Global Temperatures
Global Temperatures Long Range Weather

China's soaring coal consumption in the last decade held back global warming as sulfur emissions served as a coolant, according to a study led by Boston University.

While 2005 and 2010 are tied as the hottest years on record, sceptics have pointed out that the absence of a steady rise in temperatures from 1998 to 2008 challenges the view that people are heating up the planet through greenhouse gas emissions.

Robert Kaufmann, a professor at Boston University, said he was motivated to conduct the study after a sceptic confronted him at a public forum, telling him he had seen on Fox News that temperatures had not risen over the decade.

"Nothing that I had read that other people have done gave me a quick answer to explain that seeming contradiction, because I knew that carbon dioxide concentrations have risen," Kaufmann told AFP.

After research, the US-Finnish study, published in the Proceedings of the National Academy of Sciences, found coal as the potential responsible.

The report explains that in the past decade, the burning of coal has seen a surge, particularly in China, whose economy has grown at a rapid pace, and coal emits sulphur, which stops the Sun's rays from reaching the Earth.

Kaufmann said that previously, greenhouse gas emissions had also soared in the post-World War II economic boom in Western countries and Japan.

"What happened was at the same time, sulphur emissions increased very rapidly, thereby cancelling much of the greenhouse gas effect," Kaufmann said.

Global temperatures rose after the early 1970s when major developed nations started to take action to curb sulphur emissions, the study said. Global coal consumption again rose by 26 per cent between 2003 and 2007, with China accounting for more than three quarters of the increase.

China remains the world's largest greenhouse gas emitter and its output keeps rising. But it has also started to take action to address rampant pollution, including by installing scrubbers on its coal plants.

"So we already see temperatures starting to increase again. It rose in 2009, it rose in 2010 and that may be one reason for that increase," Kaufmann said of the Chinese moves.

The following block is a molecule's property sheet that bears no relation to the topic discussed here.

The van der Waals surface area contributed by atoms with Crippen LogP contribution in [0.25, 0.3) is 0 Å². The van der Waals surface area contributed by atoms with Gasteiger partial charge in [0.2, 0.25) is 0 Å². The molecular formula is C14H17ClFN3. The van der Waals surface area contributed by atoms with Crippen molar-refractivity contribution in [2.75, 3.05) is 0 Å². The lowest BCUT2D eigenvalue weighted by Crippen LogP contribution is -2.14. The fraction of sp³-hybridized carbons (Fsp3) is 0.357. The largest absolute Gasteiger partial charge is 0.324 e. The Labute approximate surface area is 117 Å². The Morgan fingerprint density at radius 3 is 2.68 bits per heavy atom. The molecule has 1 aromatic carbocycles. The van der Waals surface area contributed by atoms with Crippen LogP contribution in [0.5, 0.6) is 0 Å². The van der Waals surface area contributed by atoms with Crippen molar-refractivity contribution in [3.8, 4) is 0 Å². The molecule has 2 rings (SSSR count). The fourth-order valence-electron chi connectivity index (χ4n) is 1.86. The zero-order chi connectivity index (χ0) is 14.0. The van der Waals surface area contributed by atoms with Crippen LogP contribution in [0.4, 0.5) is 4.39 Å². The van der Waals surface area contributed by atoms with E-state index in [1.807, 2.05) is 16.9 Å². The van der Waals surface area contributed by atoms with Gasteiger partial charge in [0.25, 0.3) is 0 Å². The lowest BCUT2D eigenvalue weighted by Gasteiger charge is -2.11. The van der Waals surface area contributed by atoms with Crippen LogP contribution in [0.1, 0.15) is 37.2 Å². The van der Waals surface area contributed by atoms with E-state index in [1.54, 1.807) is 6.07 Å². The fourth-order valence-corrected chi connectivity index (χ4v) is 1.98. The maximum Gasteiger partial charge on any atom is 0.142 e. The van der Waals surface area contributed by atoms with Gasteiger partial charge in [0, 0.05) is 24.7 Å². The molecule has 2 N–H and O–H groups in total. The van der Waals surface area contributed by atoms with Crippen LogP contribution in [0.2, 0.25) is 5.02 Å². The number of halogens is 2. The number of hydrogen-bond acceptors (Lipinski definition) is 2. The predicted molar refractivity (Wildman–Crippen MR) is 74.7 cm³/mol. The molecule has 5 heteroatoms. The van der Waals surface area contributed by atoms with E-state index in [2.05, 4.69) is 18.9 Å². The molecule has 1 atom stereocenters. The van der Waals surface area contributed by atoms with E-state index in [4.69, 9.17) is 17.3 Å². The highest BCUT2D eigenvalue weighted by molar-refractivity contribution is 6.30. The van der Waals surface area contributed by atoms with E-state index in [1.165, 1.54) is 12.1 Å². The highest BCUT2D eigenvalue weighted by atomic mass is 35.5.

Both the US and Chinese governments have said they want to further develop the coal industry in the future, but while sulphur serves as a temporary coolant, it also contributes to major problems, such as acid rain and human respiratory problems.

Warning that it might not be the best solution to the global warming problem, Kaufman explained that turning to sulphur to curb global warming is like saying, "We'll pick our poison."

"You could certainly make that argument, but I don't think many people would view that as a very satisfactory solution, especially if it meant living in a very polluted atmosphere like in China," he said.

The study's co-authors included Michael Mann, a prominent member of the UN scientific panel whose landmark 2007 report warned that climate change was unequivocal and mostly caused by humans.

The report also found additional factors that limited warming in the period, including a natural dip in solar activity and the effects of the El Nino and La Nina ocean patterns.

However some analyst have criticised the study and Joe Romm, a fellow at the left-leaning Centre for American Progress, criticized the study for speaking of a hiatus in surface temperatures. He pointed to record temperatures in 2005 and 2010 and a rise in ocean heat.

"There has been no hiatus in global warming," Romm wrote on his blog, saying that the years 1998 and 2008 were "the favourite cherry-picked endpoints of the deniers" due to outside factors such as El Nino and La Nina.